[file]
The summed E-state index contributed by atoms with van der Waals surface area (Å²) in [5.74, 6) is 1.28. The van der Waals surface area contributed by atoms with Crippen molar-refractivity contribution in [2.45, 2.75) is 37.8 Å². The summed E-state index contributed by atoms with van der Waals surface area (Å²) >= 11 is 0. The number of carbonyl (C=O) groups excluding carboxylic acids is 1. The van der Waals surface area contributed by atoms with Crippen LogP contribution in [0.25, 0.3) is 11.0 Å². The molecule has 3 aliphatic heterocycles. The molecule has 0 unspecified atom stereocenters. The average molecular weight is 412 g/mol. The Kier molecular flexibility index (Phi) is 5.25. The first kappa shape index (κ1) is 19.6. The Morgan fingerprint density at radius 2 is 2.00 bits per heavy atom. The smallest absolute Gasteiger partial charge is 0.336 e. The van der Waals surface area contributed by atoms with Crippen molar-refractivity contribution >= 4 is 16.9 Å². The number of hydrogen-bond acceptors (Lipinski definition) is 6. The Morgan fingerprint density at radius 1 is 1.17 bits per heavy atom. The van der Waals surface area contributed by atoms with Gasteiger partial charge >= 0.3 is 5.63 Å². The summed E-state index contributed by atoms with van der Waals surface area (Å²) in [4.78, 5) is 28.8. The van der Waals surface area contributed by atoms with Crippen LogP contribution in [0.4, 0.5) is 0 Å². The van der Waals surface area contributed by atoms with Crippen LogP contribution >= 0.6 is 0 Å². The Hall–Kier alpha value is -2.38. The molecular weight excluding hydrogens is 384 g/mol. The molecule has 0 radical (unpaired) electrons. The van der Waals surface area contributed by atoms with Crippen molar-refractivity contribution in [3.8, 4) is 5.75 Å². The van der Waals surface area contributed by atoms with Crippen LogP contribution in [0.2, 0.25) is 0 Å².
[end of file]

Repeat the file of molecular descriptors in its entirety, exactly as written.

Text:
The summed E-state index contributed by atoms with van der Waals surface area (Å²) in [5.74, 6) is 1.28. The van der Waals surface area contributed by atoms with Crippen molar-refractivity contribution in [2.45, 2.75) is 37.8 Å². The summed E-state index contributed by atoms with van der Waals surface area (Å²) >= 11 is 0. The number of carbonyl (C=O) groups excluding carboxylic acids is 1. The van der Waals surface area contributed by atoms with Crippen LogP contribution in [0.25, 0.3) is 11.0 Å². The molecule has 3 aliphatic heterocycles. The molecule has 0 unspecified atom stereocenters. The average molecular weight is 412 g/mol. The Kier molecular flexibility index (Phi) is 5.25. The first kappa shape index (κ1) is 19.6. The Morgan fingerprint density at radius 2 is 2.00 bits per heavy atom. The smallest absolute Gasteiger partial charge is 0.336 e. The van der Waals surface area contributed by atoms with Crippen molar-refractivity contribution >= 4 is 16.9 Å². The number of hydrogen-bond acceptors (Lipinski definition) is 6. The Morgan fingerprint density at radius 1 is 1.17 bits per heavy atom. The van der Waals surface area contributed by atoms with Gasteiger partial charge >= 0.3 is 5.63 Å². The summed E-state index contributed by atoms with van der Waals surface area (Å²) in [4.78, 5) is 28.8. The van der Waals surface area contributed by atoms with Crippen LogP contribution in [0.4, 0.5) is 0 Å². The van der Waals surface area contributed by atoms with Crippen LogP contribution >= 0.6 is 0 Å². The Hall–Kier alpha value is -2.38. The molecular weight excluding hydrogens is 384 g/mol. The molecule has 0 radical (unpaired) electrons. The van der Waals surface area contributed by atoms with Crippen molar-refractivity contribution in [3.8, 4) is 5.75 Å². The van der Waals surface area contributed by atoms with Crippen LogP contribution in [0.2, 0.25) is 0 Å².